Celebrating National Aging Life Care™ Month

As the aging population continues to grow, so does the demand for caregivers. According to the National Alliance for Caregiving and AARP, the number of family caregivers in the United States grew by 9.5 million from 2015 to 2020.

During National Aging Life Care™ Month in May, the Aging Life Care Association® (ALCA) is raising awareness around a solution for caregivers and families of aging adults—Aging Life Care Managers®.

Our “all-in” commitment to expertise

LifeCare Advocates’ care managers are experts in aging, helping ensure a client’s optimal quality of life while reducing stress, worry and time away from work for family caregivers. In fact, LifeCare Advocates is part of “ALCA All In,” which recognizes the commitment and dedication of Aging Life Care management practices in which all care manager employees are ALCA members. We have invested in our staff to ensure they have the necessary certifications to be a member of ALCA, therefore assuring our clients that all members of our team have the necessary credentials and expertise to guide them on the aging journey.

Learn more about our team here.

A holistic, client-centered approach

ALCA launched National Aging Life Care Month 11 years ago to raise awareness of a solution for families and caregivers supporting aging loved ones. Aging Life Care is a holistic, client-centered approach to caring for older adults, dependent adults, and others facing ongoing health challenges. Aging Life Care Managers, sometimes called geriatric care managers, are strategic planners with key knowledge in:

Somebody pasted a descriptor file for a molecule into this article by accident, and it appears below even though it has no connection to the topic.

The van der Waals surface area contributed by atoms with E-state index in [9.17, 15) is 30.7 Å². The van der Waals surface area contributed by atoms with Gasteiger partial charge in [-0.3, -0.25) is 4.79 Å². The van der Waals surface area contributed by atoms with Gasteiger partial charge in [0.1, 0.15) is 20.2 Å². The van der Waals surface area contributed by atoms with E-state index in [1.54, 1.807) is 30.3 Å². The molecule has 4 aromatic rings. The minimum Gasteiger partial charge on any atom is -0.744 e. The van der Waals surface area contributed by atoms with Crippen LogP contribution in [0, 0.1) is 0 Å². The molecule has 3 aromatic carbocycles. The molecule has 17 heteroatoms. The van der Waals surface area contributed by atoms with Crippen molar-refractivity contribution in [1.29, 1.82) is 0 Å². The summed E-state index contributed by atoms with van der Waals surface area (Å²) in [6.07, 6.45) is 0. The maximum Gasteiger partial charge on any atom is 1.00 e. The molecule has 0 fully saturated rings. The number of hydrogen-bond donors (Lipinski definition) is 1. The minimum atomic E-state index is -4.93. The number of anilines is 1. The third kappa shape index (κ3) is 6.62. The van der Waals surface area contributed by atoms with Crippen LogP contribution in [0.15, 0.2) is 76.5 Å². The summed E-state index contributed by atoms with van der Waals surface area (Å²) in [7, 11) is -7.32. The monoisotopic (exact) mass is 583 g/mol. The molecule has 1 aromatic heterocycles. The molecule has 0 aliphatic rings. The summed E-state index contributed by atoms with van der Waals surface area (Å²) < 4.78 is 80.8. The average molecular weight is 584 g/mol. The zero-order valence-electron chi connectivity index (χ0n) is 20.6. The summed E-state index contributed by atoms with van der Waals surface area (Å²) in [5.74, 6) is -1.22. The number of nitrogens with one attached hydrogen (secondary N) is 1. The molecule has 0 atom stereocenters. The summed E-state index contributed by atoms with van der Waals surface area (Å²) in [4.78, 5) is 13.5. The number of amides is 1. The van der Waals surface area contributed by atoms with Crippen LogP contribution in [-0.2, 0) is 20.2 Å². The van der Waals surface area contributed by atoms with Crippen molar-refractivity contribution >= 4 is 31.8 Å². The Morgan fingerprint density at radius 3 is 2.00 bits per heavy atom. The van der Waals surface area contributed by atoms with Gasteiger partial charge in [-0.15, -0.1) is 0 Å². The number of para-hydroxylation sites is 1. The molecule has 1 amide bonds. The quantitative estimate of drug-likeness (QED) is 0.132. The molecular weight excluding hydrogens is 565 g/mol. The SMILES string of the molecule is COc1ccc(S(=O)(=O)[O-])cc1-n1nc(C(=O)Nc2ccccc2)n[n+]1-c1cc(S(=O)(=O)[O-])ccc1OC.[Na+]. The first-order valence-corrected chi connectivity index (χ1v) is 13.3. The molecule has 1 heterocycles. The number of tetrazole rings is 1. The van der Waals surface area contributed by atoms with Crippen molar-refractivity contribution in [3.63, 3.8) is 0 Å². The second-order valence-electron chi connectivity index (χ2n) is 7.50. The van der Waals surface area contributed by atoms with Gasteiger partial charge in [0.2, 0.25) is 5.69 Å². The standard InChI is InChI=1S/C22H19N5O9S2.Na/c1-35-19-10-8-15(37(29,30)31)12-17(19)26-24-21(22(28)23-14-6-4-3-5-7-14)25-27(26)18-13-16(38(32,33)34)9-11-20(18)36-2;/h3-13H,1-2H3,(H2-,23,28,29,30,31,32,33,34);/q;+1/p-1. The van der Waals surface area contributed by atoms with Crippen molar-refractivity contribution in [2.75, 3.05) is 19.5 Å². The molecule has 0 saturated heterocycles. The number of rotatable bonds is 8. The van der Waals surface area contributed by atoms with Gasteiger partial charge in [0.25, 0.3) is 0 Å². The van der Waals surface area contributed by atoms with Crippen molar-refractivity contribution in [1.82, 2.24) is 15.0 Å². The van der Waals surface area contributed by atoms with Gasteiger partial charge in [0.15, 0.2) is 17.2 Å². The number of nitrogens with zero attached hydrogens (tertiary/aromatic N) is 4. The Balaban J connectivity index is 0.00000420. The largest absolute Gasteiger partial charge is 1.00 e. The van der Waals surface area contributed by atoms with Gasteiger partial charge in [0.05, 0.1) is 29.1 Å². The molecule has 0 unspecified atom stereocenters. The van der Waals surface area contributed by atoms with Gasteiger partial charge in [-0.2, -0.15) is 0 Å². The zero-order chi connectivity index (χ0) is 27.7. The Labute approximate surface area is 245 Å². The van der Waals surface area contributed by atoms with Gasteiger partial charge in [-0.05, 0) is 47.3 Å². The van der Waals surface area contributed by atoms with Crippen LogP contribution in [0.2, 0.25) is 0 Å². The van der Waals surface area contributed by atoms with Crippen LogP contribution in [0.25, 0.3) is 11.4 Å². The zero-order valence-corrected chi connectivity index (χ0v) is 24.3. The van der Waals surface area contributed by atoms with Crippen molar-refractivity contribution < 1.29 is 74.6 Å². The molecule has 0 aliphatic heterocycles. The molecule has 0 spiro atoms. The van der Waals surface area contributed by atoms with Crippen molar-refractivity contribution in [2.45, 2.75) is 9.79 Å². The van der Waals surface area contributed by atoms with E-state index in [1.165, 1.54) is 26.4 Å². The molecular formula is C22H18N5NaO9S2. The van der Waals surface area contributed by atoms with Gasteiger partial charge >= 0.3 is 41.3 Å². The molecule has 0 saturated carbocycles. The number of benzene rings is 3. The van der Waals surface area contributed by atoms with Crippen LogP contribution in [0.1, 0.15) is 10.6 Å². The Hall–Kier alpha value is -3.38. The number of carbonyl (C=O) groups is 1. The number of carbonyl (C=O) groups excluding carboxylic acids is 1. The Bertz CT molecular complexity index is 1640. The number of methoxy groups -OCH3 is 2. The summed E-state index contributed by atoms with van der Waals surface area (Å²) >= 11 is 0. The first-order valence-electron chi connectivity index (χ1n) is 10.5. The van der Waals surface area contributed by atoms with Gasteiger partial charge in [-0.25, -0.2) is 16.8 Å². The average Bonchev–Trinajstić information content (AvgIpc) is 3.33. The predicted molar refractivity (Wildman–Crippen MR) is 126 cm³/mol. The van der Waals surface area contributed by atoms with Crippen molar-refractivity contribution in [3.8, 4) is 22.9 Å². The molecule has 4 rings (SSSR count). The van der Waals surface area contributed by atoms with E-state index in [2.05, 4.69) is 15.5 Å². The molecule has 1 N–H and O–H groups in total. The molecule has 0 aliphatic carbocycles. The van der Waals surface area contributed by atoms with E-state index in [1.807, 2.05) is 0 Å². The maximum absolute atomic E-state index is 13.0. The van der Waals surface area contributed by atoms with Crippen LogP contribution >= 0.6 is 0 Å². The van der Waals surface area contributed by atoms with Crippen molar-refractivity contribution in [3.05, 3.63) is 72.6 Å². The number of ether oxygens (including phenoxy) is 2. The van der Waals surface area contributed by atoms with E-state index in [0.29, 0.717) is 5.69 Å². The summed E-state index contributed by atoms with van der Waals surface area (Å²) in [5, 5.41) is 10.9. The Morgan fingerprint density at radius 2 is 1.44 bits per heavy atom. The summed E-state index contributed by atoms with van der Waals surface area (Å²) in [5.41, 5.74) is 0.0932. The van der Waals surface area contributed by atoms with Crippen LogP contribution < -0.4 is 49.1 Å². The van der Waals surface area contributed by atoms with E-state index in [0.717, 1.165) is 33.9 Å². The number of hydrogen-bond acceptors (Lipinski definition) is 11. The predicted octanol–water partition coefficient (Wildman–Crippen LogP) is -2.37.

• Crisis intervention
  • Housing
  • Health and disability
  • Advocacy
  • Family legal needs
  • Financial and local resources

“Aging Life Care Managers collaborate with families and professionals to ensure the needs of vulnerable seniors are met and optimal quality of life is obtained,” says Debbie Feldman, ALCA president. “We help navigate through the medical, financial, legal, and social challenges that are part of the aging journey.”

Aging Life Care Managers come from a variety of backgrounds in the health and human services fields, including social work, nursing, gerontology, mental health, as well as occupational, physical, and recreational therapies.

Essential to long-distance family

As Feldman watched the pandemic separate families and isolate aging adults, she knew that her job as an Aging Life Care Manager was essential to the lives of her clients. “Families could not travel to check on their out-of-town loved ones; long-term care facilities shut their doors to the outside; and medical care became virtual,” Feldman reflects. “Aging Life Care Managers became essential workers and the lifeline to isolated, aging adults.”

To learn more about the Aging Life Care Association, visit, where you’ll also find a nationwide directory of professionals.